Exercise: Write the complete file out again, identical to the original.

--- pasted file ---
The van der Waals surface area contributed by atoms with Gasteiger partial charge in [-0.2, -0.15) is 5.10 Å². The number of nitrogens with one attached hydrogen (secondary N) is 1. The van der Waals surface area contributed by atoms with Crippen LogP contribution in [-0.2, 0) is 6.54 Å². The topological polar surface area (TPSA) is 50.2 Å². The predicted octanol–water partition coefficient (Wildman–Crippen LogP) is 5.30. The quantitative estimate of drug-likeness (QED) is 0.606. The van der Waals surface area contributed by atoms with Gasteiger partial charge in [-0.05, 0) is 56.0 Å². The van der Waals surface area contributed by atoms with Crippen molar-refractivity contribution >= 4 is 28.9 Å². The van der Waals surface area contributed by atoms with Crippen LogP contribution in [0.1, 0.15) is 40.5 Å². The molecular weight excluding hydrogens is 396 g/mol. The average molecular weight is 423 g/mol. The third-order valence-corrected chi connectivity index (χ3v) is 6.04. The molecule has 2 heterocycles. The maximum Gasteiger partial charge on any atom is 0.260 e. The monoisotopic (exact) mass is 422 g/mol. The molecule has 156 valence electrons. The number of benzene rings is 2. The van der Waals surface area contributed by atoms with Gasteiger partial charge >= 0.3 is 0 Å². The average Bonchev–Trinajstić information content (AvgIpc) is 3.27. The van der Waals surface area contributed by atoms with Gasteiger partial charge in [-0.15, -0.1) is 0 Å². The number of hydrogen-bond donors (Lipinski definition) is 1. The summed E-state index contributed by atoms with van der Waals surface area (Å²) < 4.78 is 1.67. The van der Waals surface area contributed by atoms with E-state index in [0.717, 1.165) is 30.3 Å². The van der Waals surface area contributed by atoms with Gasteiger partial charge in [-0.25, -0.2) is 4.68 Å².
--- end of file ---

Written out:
The van der Waals surface area contributed by atoms with Gasteiger partial charge in [-0.2, -0.15) is 5.10 Å². The number of nitrogens with one attached hydrogen (secondary N) is 1. The van der Waals surface area contributed by atoms with Crippen LogP contribution in [-0.2, 0) is 6.54 Å². The topological polar surface area (TPSA) is 50.2 Å². The predicted octanol–water partition coefficient (Wildman–Crippen LogP) is 5.30. The quantitative estimate of drug-likeness (QED) is 0.606. The van der Waals surface area contributed by atoms with Gasteiger partial charge in [-0.05, 0) is 56.0 Å². The van der Waals surface area contributed by atoms with Crippen molar-refractivity contribution >= 4 is 28.9 Å². The van der Waals surface area contributed by atoms with Crippen LogP contribution in [0.1, 0.15) is 40.5 Å². The molecular weight excluding hydrogens is 396 g/mol. The average molecular weight is 423 g/mol. The third-order valence-corrected chi connectivity index (χ3v) is 6.04. The molecule has 2 heterocycles. The maximum Gasteiger partial charge on any atom is 0.260 e. The monoisotopic (exact) mass is 422 g/mol. The molecule has 156 valence electrons. The number of benzene rings is 2. The van der Waals surface area contributed by atoms with Gasteiger partial charge >= 0.3 is 0 Å². The average Bonchev–Trinajstić information content (AvgIpc) is 3.27. The van der Waals surface area contributed by atoms with Gasteiger partial charge in [-0.15, -0.1) is 0 Å². The number of hydrogen-bond donors (Lipinski definition) is 1. The summed E-state index contributed by atoms with van der Waals surface area (Å²) < 4.78 is 1.67. The van der Waals surface area contributed by atoms with E-state index in [0.717, 1.165) is 30.3 Å². The van der Waals surface area contributed by atoms with Gasteiger partial charge in [-0.25, -0.2) is 4.68 Å².